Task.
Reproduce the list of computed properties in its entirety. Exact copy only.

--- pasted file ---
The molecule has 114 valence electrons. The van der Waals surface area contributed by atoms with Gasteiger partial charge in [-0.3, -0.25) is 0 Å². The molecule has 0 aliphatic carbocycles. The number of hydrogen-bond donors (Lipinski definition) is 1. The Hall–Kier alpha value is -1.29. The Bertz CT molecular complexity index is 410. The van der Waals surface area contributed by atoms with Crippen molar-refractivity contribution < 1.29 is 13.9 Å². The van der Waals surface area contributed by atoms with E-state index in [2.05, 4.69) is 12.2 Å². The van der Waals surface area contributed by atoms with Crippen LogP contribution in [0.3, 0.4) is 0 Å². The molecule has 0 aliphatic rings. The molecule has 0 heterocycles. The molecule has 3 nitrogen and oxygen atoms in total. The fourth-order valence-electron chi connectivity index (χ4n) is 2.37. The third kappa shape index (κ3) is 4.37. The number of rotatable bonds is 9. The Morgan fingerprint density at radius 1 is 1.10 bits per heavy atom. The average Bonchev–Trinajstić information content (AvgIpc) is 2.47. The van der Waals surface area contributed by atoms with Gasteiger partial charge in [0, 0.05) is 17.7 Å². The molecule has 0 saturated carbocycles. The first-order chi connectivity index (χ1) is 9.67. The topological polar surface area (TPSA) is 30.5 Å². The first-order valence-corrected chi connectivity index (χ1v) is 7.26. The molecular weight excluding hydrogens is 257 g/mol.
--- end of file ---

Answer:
The molecule has 114 valence electrons. The van der Waals surface area contributed by atoms with Gasteiger partial charge in [-0.3, -0.25) is 0 Å². The molecule has 0 aliphatic carbocycles. The number of hydrogen-bond donors (Lipinski definition) is 1. The Hall–Kier alpha value is -1.29. The Bertz CT molecular complexity index is 410. The van der Waals surface area contributed by atoms with Crippen molar-refractivity contribution < 1.29 is 13.9 Å². The van der Waals surface area contributed by atoms with E-state index in [2.05, 4.69) is 12.2 Å². The van der Waals surface area contributed by atoms with Crippen LogP contribution in [0.3, 0.4) is 0 Å². The molecule has 0 aliphatic rings. The molecule has 0 heterocycles. The molecule has 3 nitrogen and oxygen atoms in total. The fourth-order valence-electron chi connectivity index (χ4n) is 2.37. The third kappa shape index (κ3) is 4.37. The number of rotatable bonds is 9. The Morgan fingerprint density at radius 1 is 1.10 bits per heavy atom. The average Bonchev–Trinajstić information content (AvgIpc) is 2.47. The van der Waals surface area contributed by atoms with Gasteiger partial charge in [0, 0.05) is 17.7 Å². The molecule has 0 saturated carbocycles. The first-order chi connectivity index (χ1) is 9.67. The topological polar surface area (TPSA) is 30.5 Å². The first-order valence-corrected chi connectivity index (χ1v) is 7.26. The molecular weight excluding hydrogens is 257 g/mol.